Edidin wrote: "It appears that the CBS News sign, prominently displayed in the film's carefully reconstructed New York newsroom, uses the typeface Helvetica. But Helvetica was not designed until 1957, the year McCarthy died. The movie takes place in the early 1950's."
Designer Michael Beirut, of the Pentagram Studio, was quoted as saying, "I thought it was a bit jarring...After all, even in 1957, Helvetica was an exotica Swiss import."
The article pointed out several situations where major motion pictures made use of historically inaccurate type in scenes requiring new historical perfection for many other aspects of the film. The Typecasting: The use (and misuse) of period typography web page of type designer Mark Simonson was mentioned in the piece as a resource for information on such cinematic bloopers, including errors in the movies "Chocolat" and "L.A. Confidential."
Beirut also pointed out in the New York Times article that Helvetica was used on 1912 ship dials in the movie "Titanic." He compared that inappropriate type usage to "taking out a Palm Pilot on the deck of the Titanic."
Designer Scott Stowell, of the new York design firm Open, was quoted in the article saying "The thing that bugs me is that they create these elaborate period pieces for films. They put old cars on the street and get the hairstyles right, but typography, it seems like they don't know or care."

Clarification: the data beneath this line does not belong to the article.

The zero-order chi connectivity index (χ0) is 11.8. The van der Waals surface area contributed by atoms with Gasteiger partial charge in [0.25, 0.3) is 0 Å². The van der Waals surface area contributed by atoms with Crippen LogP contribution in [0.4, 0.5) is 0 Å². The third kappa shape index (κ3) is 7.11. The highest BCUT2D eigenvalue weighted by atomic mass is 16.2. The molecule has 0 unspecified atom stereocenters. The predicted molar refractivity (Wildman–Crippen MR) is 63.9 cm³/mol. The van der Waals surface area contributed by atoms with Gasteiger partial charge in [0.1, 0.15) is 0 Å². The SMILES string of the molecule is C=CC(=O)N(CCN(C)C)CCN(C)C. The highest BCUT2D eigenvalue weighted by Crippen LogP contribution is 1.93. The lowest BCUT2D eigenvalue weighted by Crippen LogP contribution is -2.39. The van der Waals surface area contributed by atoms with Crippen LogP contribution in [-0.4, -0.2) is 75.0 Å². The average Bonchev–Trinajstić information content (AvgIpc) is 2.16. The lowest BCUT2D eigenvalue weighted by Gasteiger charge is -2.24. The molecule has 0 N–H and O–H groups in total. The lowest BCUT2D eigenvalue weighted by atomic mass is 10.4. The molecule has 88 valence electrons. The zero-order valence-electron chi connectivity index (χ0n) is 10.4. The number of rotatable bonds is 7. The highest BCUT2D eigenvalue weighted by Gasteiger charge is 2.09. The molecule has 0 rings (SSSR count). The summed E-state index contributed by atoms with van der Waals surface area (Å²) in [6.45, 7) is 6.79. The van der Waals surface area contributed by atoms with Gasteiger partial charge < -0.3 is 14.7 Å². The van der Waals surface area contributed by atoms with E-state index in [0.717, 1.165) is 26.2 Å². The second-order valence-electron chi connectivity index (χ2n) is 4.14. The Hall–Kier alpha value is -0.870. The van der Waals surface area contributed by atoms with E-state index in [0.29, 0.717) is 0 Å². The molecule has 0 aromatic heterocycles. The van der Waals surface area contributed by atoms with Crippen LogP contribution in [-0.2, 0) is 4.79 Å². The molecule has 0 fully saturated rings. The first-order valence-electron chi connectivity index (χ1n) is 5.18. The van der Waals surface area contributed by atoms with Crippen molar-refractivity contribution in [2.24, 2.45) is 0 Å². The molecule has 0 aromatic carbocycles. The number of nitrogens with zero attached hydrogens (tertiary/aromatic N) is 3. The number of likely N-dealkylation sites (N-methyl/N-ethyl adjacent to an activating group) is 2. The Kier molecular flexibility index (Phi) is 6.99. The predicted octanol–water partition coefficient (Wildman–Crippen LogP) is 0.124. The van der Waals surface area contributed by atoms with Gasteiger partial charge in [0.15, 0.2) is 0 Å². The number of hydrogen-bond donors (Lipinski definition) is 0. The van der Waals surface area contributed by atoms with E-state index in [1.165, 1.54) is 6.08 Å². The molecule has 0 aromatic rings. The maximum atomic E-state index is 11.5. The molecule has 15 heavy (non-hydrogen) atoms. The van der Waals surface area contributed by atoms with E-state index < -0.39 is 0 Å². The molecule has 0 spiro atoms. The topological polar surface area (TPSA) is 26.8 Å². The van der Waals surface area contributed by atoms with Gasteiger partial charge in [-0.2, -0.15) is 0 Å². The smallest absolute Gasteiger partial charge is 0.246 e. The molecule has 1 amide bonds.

After reading the article I tore it out of the paper and put it aside as a future blog entry topic. Last night i was searching online for any additional information about the story and came across a Google link to a Mark Simonson "Notebook" entry in regards to receiving an email from the art director of "Good Night, And Good Luck" following the appearance of the newspaper article. According to Simonson "She pointed out that Helvetica was not used in the film, contrary to what was claimed in the article. She said, rather, that the sign shown in the example frame was set in Akzidenz Grotesk, a face which predated (and in fact was the basis for) Helvetica, and that this choice was based on extensive research of CBS’s graphic design during the period depicted in the film."
Further discussions by ,what the New York Times article referred to as, "militant typography fans," about the type used, on both Typofile.com and Design Observer, provided additional insight (and examples) to the actual usage of the typeface Akzidenz Grotesk.
Moral of the story: Filmmakers, New York Times writers and (God forbid) even graphic designers can make mistakes given the right set of certain circumstances.
Photo credit: Melinda Sue Gordon/Warner Independent Pictures
© 2006 Jeff Fisher LogoMotives